How to cross-sign with let's encript intermediate authorities with other authorities

I have my own private certificate authority designed with openssl that issues self-signed certificates that are recognized internally only. I want to ensure public recognition with other browsers. And to do that I need to create a trusted path from my leaf certificate to the ISRG Root X1. I've done some research on how to do this and I've discovered that to solve this problem I need to create a chain of trust by establishing a cross sign between the certificates issued by Let's Encrypt and those of my organization (Intermediate Certification Authority).(Cross-Signing and Alternate Trust Paths; How They Work) here's the article I found on this subject but it didn't allow me to perform the cross sign. I need an answer.

Yeah, no, that's not going to happen.

Strictly speaking, Let's Encrypt could cross-sign a third party intermediate, but as a public CA, that third party would need to be audited to almost or even to the same scrutiny as any other public CA. And that costs a LOT of money.

But even if you'd go that path, Let's Encrypt staff members have already said on multiple times that Let's Encrypt does not cross-sign intermediates of other parties.


If this ever happens, let me know.
I'd like to be my own CA as well :wink:


This means becoming a public Certificate Authority, with all the legal stuff that comes with it. All major browsers require their CAs to adhere to the Baseline Requirements, which imposes a lot of requirements on you (lawyers, audits, security devices, validation and much more), so you need a lot of money and a willing CA to go down that road. And as already stated, Let's Encrypt will in general not do this, even if you had the infrastructure and money. Other CAs might do this though, after all this is how Let's Encrypt started.

What you want to do instead is to install your own (private) root certificate into your machine's browsers and/or operating systems manually. This is common in corporate networks. Most operating systems and/or browsers allow you to install your own "enterprise" roots to enable this. You can then sign your certificates using that root certificate and do whatever you want.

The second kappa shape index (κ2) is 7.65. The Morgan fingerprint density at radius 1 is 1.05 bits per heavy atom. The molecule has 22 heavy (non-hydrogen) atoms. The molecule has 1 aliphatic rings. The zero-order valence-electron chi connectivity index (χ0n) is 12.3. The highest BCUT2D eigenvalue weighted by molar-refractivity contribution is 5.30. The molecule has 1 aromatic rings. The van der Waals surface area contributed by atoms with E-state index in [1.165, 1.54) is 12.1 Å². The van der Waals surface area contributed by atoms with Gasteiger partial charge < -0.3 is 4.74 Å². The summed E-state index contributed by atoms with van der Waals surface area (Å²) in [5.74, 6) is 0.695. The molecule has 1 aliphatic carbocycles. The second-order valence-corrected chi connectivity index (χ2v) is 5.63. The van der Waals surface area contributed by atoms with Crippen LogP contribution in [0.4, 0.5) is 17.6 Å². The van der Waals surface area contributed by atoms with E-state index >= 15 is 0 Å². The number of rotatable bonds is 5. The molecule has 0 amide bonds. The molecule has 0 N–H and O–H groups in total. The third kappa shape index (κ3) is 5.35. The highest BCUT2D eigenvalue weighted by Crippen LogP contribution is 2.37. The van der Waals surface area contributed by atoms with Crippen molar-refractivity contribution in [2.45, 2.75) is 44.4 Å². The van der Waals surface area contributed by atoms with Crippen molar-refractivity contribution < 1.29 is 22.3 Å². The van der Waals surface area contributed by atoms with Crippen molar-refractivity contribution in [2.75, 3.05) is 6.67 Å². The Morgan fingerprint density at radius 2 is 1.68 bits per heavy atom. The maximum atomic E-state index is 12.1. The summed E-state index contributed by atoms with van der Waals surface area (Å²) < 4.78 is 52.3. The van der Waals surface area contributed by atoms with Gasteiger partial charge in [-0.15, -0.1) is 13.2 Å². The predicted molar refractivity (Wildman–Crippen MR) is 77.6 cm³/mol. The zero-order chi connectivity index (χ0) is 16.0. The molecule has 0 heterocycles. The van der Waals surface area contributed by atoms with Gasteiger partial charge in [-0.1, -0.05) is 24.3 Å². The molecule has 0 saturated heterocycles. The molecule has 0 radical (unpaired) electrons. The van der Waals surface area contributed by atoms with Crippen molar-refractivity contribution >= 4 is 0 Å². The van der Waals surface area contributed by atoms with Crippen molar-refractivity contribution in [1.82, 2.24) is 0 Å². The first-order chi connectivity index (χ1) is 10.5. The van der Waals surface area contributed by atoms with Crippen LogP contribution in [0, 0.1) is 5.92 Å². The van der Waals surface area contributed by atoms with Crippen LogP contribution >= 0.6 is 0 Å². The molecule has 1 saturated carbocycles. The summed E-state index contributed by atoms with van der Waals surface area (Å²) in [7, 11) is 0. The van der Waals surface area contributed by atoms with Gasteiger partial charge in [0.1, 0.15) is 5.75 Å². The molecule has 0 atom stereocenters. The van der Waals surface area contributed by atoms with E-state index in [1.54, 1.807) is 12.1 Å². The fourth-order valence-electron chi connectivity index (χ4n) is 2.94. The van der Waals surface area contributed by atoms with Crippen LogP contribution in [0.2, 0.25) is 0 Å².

Besides, if they have public names, it's probably a lot easier for most scenarios to just get a "real" cert from Let's Encrypt and just use that everywhere, rather than worrying about having a private CA at all.


Okay, thank you all for your answers. Thank you very much, I really understand why there's no documentation on the subject.


I was understanding the question the other way around; he could cross-sign ISRG Root X1 with his own internal CA, to construct a chain compatible with both his private PKI and the public PKI.


What's the practical use of that? I assume every host on the private network already trusts the Let's Encrypt chain. What's the added benefit of building a chain from LE to your own private PKI?

Also, the part "I want to ensure public recognition with other browsers. And to do that I need to create a trusted path from my leaf certificate to the ISRG Root X1." from OP really does not suggest what you're suggesting, sorry.


well if we did that with Doctored Durian we'd have know better about DST root expire before it happend


I'm not saying it would be a good idea, it's just how I understood the question when I first read it.
Also because the other way around — his private CA being cross-signed by Let's Encrypt — is completely unthinkable, as argued above.


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